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Discussion Starter #1
Hello Everyone-any assistance would be greatly appreciated. For many years I thought I had a "stenciled" Beuscher straight soprano with the Selmer American New York logo. However, after looking at the description at DrRick, it appears I have a "stenciled" Conn. The designation is as follows;
S
P23768
L

that is under the Pat. Dec. 8, 1914
1119954

I am thinking that using the Conn Serial number listing this horn should be in the 1912-1913 range. Any thoughts or comments would be most appreciated at your convenience. Sincerely, J.C. Feil
 

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J.C.: Welcome to SOTW. I am no expert on vintage Conns even though I've owned them in the past. Those numbers certainly appear to be done in the Conn-style of that era.

The L, by the way, means Low Pitch (a good thing).

The patent date and number are consistent with Conn's markings.

The low serial number seems consistent with the dates you listed, but I'd want to check other lists to corroborate that estimate.

The bigger question . . . how does it play? DAVE
 

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Welcome jcfeil, it should be Conn stencil, I thought the P in the serialnumber is telling you it's a stencil. As for the date, stencil serials don't follow the charts so it's not the way to determine it's day of birth. Some pics might help for the 'connesseurs' to give some extra info.

And ofcourse Dave is right about the bigger question.:D
 

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Conn for sure based on the P in the serial number. The Conn numbers don't match for stencils. If it has the thumb ring, it is probably from 1925-30 and the standard thumb rest, before that. I am not positive on the thumb ring but that holds true for the Pan-Americans, also a P serial number horn. It is also possible that there are rolled tone holes on the upper keys but not on the lower ones.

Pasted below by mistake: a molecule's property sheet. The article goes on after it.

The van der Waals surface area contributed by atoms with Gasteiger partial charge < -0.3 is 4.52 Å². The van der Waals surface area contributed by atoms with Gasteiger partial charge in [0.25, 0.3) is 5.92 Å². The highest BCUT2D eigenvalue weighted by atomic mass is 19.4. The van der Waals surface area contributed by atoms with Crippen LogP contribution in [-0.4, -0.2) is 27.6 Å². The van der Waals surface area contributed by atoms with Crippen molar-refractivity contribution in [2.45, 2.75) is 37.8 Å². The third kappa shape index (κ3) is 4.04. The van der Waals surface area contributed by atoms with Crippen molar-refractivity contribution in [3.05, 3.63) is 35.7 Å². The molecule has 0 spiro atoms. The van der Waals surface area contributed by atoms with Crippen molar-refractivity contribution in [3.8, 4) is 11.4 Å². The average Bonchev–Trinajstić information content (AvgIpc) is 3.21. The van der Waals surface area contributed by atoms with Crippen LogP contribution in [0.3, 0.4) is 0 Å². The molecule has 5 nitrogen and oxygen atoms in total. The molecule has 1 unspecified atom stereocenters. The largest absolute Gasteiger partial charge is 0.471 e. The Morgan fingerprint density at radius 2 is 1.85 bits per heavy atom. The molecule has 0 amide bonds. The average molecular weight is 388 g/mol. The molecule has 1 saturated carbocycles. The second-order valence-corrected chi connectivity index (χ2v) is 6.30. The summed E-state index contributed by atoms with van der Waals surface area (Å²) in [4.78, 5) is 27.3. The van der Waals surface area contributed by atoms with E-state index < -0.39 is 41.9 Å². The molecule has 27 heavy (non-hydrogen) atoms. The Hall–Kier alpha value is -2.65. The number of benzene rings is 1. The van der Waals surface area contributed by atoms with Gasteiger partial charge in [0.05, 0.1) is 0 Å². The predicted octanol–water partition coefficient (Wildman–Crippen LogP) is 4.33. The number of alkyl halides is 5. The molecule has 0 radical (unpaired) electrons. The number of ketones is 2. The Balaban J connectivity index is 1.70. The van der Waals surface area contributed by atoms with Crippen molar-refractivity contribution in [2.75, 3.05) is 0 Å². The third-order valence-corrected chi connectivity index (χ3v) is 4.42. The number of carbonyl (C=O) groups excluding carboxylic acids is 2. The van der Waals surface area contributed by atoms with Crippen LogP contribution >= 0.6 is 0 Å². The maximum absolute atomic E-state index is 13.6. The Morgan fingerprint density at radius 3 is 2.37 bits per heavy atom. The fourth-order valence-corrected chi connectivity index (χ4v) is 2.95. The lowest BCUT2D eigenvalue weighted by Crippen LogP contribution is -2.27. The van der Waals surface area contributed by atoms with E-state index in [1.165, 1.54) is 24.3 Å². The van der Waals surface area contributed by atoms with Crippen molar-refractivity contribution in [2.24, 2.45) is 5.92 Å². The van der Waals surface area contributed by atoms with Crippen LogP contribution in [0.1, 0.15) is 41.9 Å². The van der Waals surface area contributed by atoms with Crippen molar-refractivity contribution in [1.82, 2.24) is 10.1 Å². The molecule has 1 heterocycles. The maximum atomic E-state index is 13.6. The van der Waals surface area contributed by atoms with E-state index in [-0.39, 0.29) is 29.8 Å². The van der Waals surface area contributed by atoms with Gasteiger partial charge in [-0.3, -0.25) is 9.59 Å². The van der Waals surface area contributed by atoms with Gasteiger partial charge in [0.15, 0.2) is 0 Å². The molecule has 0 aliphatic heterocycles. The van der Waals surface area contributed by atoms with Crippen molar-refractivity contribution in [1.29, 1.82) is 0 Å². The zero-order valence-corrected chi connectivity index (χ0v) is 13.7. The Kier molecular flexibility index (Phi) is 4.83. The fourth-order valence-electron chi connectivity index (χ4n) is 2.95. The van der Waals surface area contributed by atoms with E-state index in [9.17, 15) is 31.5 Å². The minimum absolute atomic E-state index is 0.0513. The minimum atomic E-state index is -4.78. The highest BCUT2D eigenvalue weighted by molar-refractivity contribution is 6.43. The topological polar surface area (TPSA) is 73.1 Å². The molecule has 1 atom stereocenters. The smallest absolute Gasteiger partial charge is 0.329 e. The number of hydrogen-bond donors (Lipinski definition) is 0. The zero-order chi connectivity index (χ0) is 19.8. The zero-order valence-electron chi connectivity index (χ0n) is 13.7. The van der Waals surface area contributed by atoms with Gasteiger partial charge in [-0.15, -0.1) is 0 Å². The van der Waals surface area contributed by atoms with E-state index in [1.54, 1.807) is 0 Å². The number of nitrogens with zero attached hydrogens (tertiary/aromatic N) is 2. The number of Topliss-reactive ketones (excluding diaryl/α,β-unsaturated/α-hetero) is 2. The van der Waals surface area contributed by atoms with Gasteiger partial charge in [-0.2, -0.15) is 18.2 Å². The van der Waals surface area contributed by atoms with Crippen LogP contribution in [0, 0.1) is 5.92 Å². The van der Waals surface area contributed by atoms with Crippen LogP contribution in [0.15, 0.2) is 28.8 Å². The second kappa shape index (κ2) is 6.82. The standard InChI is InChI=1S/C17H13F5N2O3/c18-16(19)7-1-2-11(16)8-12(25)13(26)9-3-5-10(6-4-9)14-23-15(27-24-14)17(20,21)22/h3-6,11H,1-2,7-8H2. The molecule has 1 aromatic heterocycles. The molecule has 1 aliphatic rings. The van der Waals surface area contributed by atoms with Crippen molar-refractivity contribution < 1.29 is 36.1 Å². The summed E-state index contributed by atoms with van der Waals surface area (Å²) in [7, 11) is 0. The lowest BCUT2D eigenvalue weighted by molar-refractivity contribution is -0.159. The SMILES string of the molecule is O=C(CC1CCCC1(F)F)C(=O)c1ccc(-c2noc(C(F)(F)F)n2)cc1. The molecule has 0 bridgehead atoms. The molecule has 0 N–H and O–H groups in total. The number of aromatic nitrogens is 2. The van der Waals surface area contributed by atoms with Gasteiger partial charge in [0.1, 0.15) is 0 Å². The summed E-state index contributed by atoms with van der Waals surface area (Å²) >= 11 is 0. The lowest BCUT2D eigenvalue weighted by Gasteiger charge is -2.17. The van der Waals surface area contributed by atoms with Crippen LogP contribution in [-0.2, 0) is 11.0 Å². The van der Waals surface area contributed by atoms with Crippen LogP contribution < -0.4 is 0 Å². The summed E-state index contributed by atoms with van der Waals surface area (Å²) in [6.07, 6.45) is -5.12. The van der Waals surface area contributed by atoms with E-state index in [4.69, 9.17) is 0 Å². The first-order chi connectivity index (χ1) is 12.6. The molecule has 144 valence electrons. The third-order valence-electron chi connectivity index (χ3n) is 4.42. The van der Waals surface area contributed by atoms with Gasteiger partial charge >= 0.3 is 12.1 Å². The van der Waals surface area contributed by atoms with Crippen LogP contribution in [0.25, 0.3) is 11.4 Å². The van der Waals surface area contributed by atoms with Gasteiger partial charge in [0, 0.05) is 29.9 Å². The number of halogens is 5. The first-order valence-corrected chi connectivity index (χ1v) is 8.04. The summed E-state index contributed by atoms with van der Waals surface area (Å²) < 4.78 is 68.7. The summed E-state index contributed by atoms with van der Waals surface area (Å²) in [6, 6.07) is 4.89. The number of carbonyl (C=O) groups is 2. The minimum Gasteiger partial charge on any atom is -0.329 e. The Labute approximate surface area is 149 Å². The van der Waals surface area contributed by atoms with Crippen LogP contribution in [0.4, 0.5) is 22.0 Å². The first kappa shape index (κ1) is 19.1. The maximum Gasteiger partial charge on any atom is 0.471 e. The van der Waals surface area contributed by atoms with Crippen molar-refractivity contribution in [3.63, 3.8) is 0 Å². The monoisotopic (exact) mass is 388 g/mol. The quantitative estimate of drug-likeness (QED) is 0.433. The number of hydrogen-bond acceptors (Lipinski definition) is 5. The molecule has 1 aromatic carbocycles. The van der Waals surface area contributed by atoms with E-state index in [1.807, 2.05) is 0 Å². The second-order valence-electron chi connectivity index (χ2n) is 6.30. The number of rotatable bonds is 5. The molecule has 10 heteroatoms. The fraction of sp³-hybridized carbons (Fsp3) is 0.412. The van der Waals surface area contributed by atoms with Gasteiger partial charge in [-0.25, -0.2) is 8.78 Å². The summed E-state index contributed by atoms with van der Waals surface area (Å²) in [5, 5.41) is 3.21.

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To Dave Dolson, Grumpie, Dave Dix, Bruce Bailey-Thank you for all of your helpful information. I have learned an immense amount in one day on the forum. I was a professional up until 1980-was co-leader of the Philadelphia Jazz Ensemble, numerous bands, played with Kenton at the clinics, studio work over the US. Have come out of retirement for a few reunion gigs-used to go on stage with seven saxes (Bb soprano, C soprano, alto, C melody, tenor , 2 baritones-all Conns but that's another story) but alas, all are gone except this one. Answers-it still ROARS up to high B (dark/full tone)-I am still using my original Selmer D 4* and standard Rico 3 1/2-then it gets a little thin but workable. I will try and get some pics up shortly-my sax guru, George Sarkis who was like a father to me and every saxophonist on the East Coast, just passed away last month at the age of 92-this was the final horn I purchased from him in 1972-last overhaul was 1975. No front F key and it does have a thumb ring so, by your info, probably in the 23-30 era. Again, thanks for your time, knowledge, and consideration. Sincerely, J.C.
 

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I found this sax its says dec 8 1914 C 140282 L can some one give me some kind of info on it an if its worth anything
It looks like it in oraginal case would like to know info on it thank you tictac
 

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It would be a C melody New Wonder series one made in 1924. Being that it is a C melody, not worth a lot but in good playing condition, $250-750 depending on the looks. Post some photos or a link to a photo site.
 

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A little late to say the least, but I thought I would reply to the original inquiry any way. This selemr American is a Pan American stencil from the 1924 to 1926 time period. I can lock in a model number if I can identify if it's a C or Bb.
As mentioned in the Pan American serial number study thread all stencils from the C G Conn Ltd company were produced in the Pan American factory which opened November 1919 and therefore are Pan American stencils after that date.
 
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